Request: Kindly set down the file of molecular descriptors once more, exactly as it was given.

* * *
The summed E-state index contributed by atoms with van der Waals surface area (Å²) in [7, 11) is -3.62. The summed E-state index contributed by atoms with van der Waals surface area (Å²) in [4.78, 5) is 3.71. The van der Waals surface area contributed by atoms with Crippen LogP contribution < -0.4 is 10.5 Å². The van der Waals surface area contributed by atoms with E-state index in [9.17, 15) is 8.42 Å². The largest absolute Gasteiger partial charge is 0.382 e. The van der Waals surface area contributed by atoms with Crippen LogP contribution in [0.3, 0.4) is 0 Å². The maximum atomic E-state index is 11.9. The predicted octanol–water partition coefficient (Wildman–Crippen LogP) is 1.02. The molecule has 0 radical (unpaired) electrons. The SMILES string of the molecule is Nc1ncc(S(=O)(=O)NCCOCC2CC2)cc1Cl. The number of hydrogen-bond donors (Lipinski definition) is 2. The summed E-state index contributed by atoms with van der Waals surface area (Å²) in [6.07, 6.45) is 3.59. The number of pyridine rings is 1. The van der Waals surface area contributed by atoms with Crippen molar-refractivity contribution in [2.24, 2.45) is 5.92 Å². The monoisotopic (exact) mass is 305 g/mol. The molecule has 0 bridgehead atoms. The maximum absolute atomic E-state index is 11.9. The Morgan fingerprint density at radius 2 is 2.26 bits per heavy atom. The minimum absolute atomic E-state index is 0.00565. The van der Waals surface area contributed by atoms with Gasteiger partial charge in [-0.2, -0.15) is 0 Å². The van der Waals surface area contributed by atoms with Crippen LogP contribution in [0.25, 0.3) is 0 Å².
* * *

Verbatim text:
The summed E-state index contributed by atoms with van der Waals surface area (Å²) in [7, 11) is -3.62. The summed E-state index contributed by atoms with van der Waals surface area (Å²) in [4.78, 5) is 3.71. The van der Waals surface area contributed by atoms with Crippen LogP contribution < -0.4 is 10.5 Å². The van der Waals surface area contributed by atoms with E-state index in [9.17, 15) is 8.42 Å². The largest absolute Gasteiger partial charge is 0.382 e. The van der Waals surface area contributed by atoms with Crippen LogP contribution in [0.3, 0.4) is 0 Å². The maximum atomic E-state index is 11.9. The predicted octanol–water partition coefficient (Wildman–Crippen LogP) is 1.02. The molecule has 0 radical (unpaired) electrons. The SMILES string of the molecule is Nc1ncc(S(=O)(=O)NCCOCC2CC2)cc1Cl. The number of hydrogen-bond donors (Lipinski definition) is 2. The summed E-state index contributed by atoms with van der Waals surface area (Å²) in [6.07, 6.45) is 3.59. The number of pyridine rings is 1. The van der Waals surface area contributed by atoms with Crippen molar-refractivity contribution in [2.24, 2.45) is 5.92 Å². The monoisotopic (exact) mass is 305 g/mol. The molecule has 0 bridgehead atoms. The maximum absolute atomic E-state index is 11.9. The Morgan fingerprint density at radius 2 is 2.26 bits per heavy atom. The minimum absolute atomic E-state index is 0.00565. The van der Waals surface area contributed by atoms with Gasteiger partial charge in [-0.2, -0.15) is 0 Å². The van der Waals surface area contributed by atoms with Crippen LogP contribution in [0.25, 0.3) is 0 Å².